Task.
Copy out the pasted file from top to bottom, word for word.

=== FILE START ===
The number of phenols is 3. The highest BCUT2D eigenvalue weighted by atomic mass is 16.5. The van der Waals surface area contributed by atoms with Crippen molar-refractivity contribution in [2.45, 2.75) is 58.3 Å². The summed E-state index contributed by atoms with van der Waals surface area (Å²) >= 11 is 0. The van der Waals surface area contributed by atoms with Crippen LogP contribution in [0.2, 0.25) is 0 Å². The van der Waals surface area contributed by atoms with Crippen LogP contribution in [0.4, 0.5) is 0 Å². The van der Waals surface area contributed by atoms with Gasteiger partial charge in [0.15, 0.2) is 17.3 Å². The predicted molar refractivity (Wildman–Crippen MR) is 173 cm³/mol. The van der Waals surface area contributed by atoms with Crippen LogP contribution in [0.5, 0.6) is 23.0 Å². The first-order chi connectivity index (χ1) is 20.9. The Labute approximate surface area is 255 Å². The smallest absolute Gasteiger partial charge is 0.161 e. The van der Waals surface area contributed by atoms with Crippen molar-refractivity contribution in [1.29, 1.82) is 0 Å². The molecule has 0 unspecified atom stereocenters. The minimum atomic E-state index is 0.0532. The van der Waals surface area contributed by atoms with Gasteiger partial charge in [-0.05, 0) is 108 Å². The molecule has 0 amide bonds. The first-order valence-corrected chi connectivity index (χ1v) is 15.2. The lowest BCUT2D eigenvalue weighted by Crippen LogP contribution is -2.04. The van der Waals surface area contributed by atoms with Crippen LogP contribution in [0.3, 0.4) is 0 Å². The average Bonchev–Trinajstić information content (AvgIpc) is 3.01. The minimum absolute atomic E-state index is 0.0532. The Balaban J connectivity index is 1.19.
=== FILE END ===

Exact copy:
The number of phenols is 3. The highest BCUT2D eigenvalue weighted by atomic mass is 16.5. The van der Waals surface area contributed by atoms with Crippen molar-refractivity contribution in [2.45, 2.75) is 58.3 Å². The summed E-state index contributed by atoms with van der Waals surface area (Å²) >= 11 is 0. The van der Waals surface area contributed by atoms with Crippen LogP contribution in [0.2, 0.25) is 0 Å². The van der Waals surface area contributed by atoms with Crippen LogP contribution in [0.4, 0.5) is 0 Å². The van der Waals surface area contributed by atoms with Gasteiger partial charge in [0.15, 0.2) is 17.3 Å². The predicted molar refractivity (Wildman–Crippen MR) is 173 cm³/mol. The van der Waals surface area contributed by atoms with Crippen LogP contribution in [0.5, 0.6) is 23.0 Å². The first-order chi connectivity index (χ1) is 20.9. The Labute approximate surface area is 255 Å². The smallest absolute Gasteiger partial charge is 0.161 e. The van der Waals surface area contributed by atoms with Crippen molar-refractivity contribution in [1.29, 1.82) is 0 Å². The molecule has 0 unspecified atom stereocenters. The minimum atomic E-state index is 0.0532. The van der Waals surface area contributed by atoms with Gasteiger partial charge in [-0.05, 0) is 108 Å². The molecule has 0 amide bonds. The first-order valence-corrected chi connectivity index (χ1v) is 15.2. The lowest BCUT2D eigenvalue weighted by Crippen LogP contribution is -2.04. The van der Waals surface area contributed by atoms with Crippen LogP contribution in [0.3, 0.4) is 0 Å². The average Bonchev–Trinajstić information content (AvgIpc) is 3.01. The minimum absolute atomic E-state index is 0.0532. The Balaban J connectivity index is 1.19.